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Članci iz novina

 
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Tima
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Joined: 15 Dec 2002
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PostPosted: 27 Aug 2005 10:21    Post subject: Članci iz novina Reply with quote

Molim Delije(uglavnom iz inostranstva) da na dole postavljeni mail šalju sve isečke iz novina koje imaju veze sa našom grupom a izašle su u stranim novinama. Članak treba skenirati i poslati na: ztimic@yahoo.it
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Зато што је глупа.

Зашто је плавуша глупа?
Зато што навија за Партизан
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NN
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Joined: 16 Mar 2004
Posts: 1744
Location: kod kriticara

PostPosted: 11 Oct 2005 20:20    Post subject: Reply with quote

u novom broju "TmK"-a je izasla reportaza o gostovanju u Zapresicu, inace prisustvovao je Poljski urednik navijackog casopisa, ima par dobrih fotki{za razliku od Nasih fotografa koji Neznaju da slikaju Evil or Very Mad }, dobra je prica i komentar" ekipa Delija je izgledala po godistu i gabaritima jedna od najjacih koje Sam video" Laughing ,mala reklama, verovatno ce Ti stici u ruke tako da necu skenirati, i uozbilji se Timicu...

Imam isecak i iz Portugalskih novina /BRAGA/, sacuvacu i to...
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Serb4evr
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Joined: 10 Dec 2005
Posts: 19

PostPosted: 13 Dec 2005 08:11    Post subject: Reply with quote

evo odlomak iz jednih alsaskih novina (internet izdanje)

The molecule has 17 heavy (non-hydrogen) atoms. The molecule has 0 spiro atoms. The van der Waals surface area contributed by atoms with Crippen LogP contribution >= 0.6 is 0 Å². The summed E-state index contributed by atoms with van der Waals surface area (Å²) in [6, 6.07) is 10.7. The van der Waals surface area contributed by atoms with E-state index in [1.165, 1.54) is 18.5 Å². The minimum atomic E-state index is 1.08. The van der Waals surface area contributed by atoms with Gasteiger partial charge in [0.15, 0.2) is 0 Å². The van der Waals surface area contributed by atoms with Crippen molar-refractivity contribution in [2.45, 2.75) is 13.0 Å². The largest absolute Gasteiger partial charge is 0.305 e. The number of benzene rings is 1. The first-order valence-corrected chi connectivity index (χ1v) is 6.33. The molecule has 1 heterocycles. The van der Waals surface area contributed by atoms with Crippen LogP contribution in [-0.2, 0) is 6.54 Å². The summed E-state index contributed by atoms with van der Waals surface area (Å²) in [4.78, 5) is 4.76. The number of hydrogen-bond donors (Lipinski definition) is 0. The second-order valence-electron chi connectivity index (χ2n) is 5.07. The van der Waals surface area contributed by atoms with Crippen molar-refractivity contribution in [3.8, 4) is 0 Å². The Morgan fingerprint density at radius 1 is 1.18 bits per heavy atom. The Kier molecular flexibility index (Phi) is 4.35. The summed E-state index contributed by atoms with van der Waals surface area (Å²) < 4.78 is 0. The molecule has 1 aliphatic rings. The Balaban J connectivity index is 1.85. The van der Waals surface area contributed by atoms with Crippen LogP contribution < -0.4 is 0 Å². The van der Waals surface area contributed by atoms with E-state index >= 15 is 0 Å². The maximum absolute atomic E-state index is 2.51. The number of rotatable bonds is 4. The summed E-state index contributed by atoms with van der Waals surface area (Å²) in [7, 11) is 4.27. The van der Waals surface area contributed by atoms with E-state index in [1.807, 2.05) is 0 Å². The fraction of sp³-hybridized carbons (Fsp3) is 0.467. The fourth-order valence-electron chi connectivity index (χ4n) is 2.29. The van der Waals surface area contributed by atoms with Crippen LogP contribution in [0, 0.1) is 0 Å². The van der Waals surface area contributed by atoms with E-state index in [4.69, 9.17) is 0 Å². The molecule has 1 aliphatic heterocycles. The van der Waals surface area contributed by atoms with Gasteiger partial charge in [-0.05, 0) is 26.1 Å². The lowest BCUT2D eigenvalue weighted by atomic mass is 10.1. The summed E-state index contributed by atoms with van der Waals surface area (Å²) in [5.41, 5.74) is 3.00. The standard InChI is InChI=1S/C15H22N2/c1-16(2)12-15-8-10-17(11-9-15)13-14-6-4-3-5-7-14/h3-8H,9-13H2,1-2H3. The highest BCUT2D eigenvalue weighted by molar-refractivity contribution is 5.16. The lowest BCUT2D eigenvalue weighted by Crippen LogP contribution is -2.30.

www.dna.fr
direktan link: http://www.dna.fr/sport/football/20051213_DNA009521.html

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Les dirigeants strasbourgeois attendent aussi un grand nombre de supporters serbes, ce qui, compte tenu de leur réputation violente, ne manque pas de les inquiéter. Des cars venus de Suisse, d'Allemagne, de Belgique et même de Suède sont ainsi annoncés.
Un dispositif de police spécial sera mis en place pour l'occasion et, outre les 500 places réservées aux supporters officiels du club belgradois dans le quart de virage protégé, la tribune Est (3 500 sièges) sera entièrement bloquée pour les supporters yougoslaves
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Vodeci ljudi Strazbura ocekuju veliki broj srpskih navijaca, sto nije da bude bez brige znajuci njihovu agresivnu reputaciju. Autobusi stizu iz Svajcarske, Nemacke, Belgije pa cak i iz Svedske su se najavili.
Bice mobilisana specijalna policija za ovu priliku i 500 mesta su rezervisana za zvanicne navijace beogradskog kluba na tribinama (kod kornera) dok ce i ceo est biti dodeljen navijacima crvene zvezde.
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Jebiga ljudi Sad Ipak ce nas iz evrope odvojiti od navijaca iz Beograda mamu im jebem
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Lepi Johnny
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PostPosted: 21 Apr 2006 19:54    Post subject: E ovo je bas fino.opet smo braca-----------timesonline.co.uk Reply with quote

EXTREME right wing groups from eastern Europe are planning to subject England’s black football stars to racist abuse during the World Cup tournament in Germany.

Mad The gangs, from Serbia, Croatia and the Czech Republic, have held meetings at which they agreed to put aside traditional rivalries for the duration of the tournament.
Radi Jiricna, a Czech organiser of the “United Fascist Brigade”, warned: “We will be coming together to fight in Germany . . . our spiritual home. We are looking for black English players because they are taking the places of white players.”

The Sunday Times has learnt of a meeting held two months ago in Serbia, involving six Czech skinheads and the Delije, notoriously violent supporters of Red Star Belgrade. Two weeks later they met a group of hooligans from Croatia.

Fifteen years ago a pitched battle in a football stadium between Red Star fans and a rival Croatian club was one of the sparks that ignited the Balkan wars.